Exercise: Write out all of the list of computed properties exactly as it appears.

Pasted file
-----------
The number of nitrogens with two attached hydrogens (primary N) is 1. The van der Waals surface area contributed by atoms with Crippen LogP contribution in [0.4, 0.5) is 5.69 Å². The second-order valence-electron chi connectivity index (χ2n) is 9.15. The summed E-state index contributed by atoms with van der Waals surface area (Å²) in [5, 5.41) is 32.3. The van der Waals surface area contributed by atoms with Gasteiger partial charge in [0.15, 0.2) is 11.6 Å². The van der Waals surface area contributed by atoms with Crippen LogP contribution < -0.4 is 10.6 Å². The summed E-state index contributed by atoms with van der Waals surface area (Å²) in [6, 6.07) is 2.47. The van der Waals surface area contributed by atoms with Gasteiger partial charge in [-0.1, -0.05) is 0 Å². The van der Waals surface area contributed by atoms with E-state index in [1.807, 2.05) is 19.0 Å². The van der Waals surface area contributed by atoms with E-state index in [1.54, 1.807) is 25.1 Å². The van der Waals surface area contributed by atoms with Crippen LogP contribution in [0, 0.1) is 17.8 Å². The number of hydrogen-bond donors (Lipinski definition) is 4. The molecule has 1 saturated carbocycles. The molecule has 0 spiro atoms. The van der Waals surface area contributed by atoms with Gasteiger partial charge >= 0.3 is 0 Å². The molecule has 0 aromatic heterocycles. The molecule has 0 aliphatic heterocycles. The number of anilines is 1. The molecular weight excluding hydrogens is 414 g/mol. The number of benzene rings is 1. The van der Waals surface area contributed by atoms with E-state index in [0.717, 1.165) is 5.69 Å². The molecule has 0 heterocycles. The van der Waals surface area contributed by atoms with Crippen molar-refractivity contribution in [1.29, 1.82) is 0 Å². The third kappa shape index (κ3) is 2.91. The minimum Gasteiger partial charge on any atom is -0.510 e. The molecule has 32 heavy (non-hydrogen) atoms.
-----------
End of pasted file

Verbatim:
The number of nitrogens with two attached hydrogens (primary N) is 1. The van der Waals surface area contributed by atoms with Crippen LogP contribution in [0.4, 0.5) is 5.69 Å². The second-order valence-electron chi connectivity index (χ2n) is 9.15. The summed E-state index contributed by atoms with van der Waals surface area (Å²) in [5, 5.41) is 32.3. The van der Waals surface area contributed by atoms with Gasteiger partial charge in [0.15, 0.2) is 11.6 Å². The van der Waals surface area contributed by atoms with Crippen LogP contribution < -0.4 is 10.6 Å². The summed E-state index contributed by atoms with van der Waals surface area (Å²) in [6, 6.07) is 2.47. The van der Waals surface area contributed by atoms with Gasteiger partial charge in [-0.1, -0.05) is 0 Å². The van der Waals surface area contributed by atoms with E-state index in [1.807, 2.05) is 19.0 Å². The van der Waals surface area contributed by atoms with E-state index in [1.54, 1.807) is 25.1 Å². The van der Waals surface area contributed by atoms with Crippen LogP contribution in [0, 0.1) is 17.8 Å². The number of hydrogen-bond donors (Lipinski definition) is 4. The molecule has 1 saturated carbocycles. The molecule has 0 spiro atoms. The van der Waals surface area contributed by atoms with Gasteiger partial charge >= 0.3 is 0 Å². The molecule has 0 aromatic heterocycles. The molecule has 0 aliphatic heterocycles. The number of anilines is 1. The molecular weight excluding hydrogens is 414 g/mol. The number of benzene rings is 1. The van der Waals surface area contributed by atoms with E-state index in [0.717, 1.165) is 5.69 Å². The molecule has 0 heterocycles. The van der Waals surface area contributed by atoms with Crippen molar-refractivity contribution in [1.29, 1.82) is 0 Å². The third kappa shape index (κ3) is 2.91. The minimum Gasteiger partial charge on any atom is -0.510 e. The molecule has 32 heavy (non-hydrogen) atoms.